I am making a lot of strong life-long friendships at Haas, more so than at any other point in my life (and I’m in the military- where people get close). Surprisingly, my new friends come from backgrounds and walks of life that I never would have foreseen.

Will they be your best friends? Who knows… but you should find out. Visit Haas and the other schools and find the right fit for you. Meet us, see what makes us tick, look for your niche. Hopefully you’ll like it here, but if not, hopefully you’ll find the right fit somewhere else.

Go visit your top schools, see what MBA life is like for a day, meet a few current students and get their perspectives, eat the food, smell the air, sit at a desk. Are the students competitive enough? Are they relaxed enough? Do they laugh enough? Are they introverted? Are there enough international students? Not enough women? Do they surf? Do they have tricycle races? Do they live on campus? What’s it like to me married? What’s it like to be single? Do the ladies fantasize about their professors? Do the evening-weekend folks prank the first years? (see pajama photo below)

Maybe you’ll laugh with me at all the first years running around in their PJs carrying their stuffed-animals with them. Maybe you’ll think it’s stupid. Maybe you’ll realize that you’re a better fit at another school. But you won’t really know unless you visit.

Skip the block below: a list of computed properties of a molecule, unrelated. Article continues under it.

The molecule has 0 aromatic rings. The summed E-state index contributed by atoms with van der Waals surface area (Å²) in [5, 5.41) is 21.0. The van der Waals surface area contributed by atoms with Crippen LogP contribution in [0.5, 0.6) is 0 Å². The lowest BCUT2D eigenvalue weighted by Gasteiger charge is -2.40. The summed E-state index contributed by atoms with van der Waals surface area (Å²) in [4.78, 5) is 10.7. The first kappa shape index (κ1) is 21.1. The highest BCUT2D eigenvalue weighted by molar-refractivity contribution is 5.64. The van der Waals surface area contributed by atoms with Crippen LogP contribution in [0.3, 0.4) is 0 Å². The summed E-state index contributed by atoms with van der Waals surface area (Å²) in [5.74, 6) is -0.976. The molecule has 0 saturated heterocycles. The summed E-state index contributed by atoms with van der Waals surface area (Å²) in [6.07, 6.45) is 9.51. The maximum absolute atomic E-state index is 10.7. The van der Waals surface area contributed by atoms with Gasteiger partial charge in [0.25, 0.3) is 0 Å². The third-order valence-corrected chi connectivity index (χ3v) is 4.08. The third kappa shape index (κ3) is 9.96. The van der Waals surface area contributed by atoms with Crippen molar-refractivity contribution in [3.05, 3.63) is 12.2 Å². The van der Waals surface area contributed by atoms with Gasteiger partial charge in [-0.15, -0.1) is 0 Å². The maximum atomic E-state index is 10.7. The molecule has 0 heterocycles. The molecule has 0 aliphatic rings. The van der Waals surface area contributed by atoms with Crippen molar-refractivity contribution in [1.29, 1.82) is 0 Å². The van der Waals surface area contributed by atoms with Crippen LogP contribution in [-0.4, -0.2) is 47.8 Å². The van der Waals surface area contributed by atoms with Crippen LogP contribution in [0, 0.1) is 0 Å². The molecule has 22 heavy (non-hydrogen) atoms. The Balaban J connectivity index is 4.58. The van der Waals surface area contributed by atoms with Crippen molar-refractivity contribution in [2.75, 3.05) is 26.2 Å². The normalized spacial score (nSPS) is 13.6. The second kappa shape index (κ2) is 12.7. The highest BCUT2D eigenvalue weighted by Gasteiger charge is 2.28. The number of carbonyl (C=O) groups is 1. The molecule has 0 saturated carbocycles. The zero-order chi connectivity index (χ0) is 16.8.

Once you’re accepted to various schools, go back and attend their event weekends to get a sense of what your class would look like and meet the ones you’ll be making a strong and lasting connection with.

At my Days At Haas, a group of folks that had previously met at Duke’s admit weekend got-reacquainted and began to form a bond. For me, Days At Haas was when I knew I was at the right place, which is good, because I only applied to Haas.

And when you start your program, I hope you’ll continue to explore. I hope you reach out beyond your comfort zone and become great friends with someone unexpected. Maybe go to Japan for a classmate’s wedding, join the folks re-living their college years at Tuesday Nights at The Graduate, join a case competition with evening-weekenders, or even find love.

If Haas isn’t the school for you, I hope you find the right school. Get the most value from your MBA program and really enjoy your time at business school.

While I’m learning a lot, I’m having an awesome time. You should too, whether here or elsewhere.

—Colin C.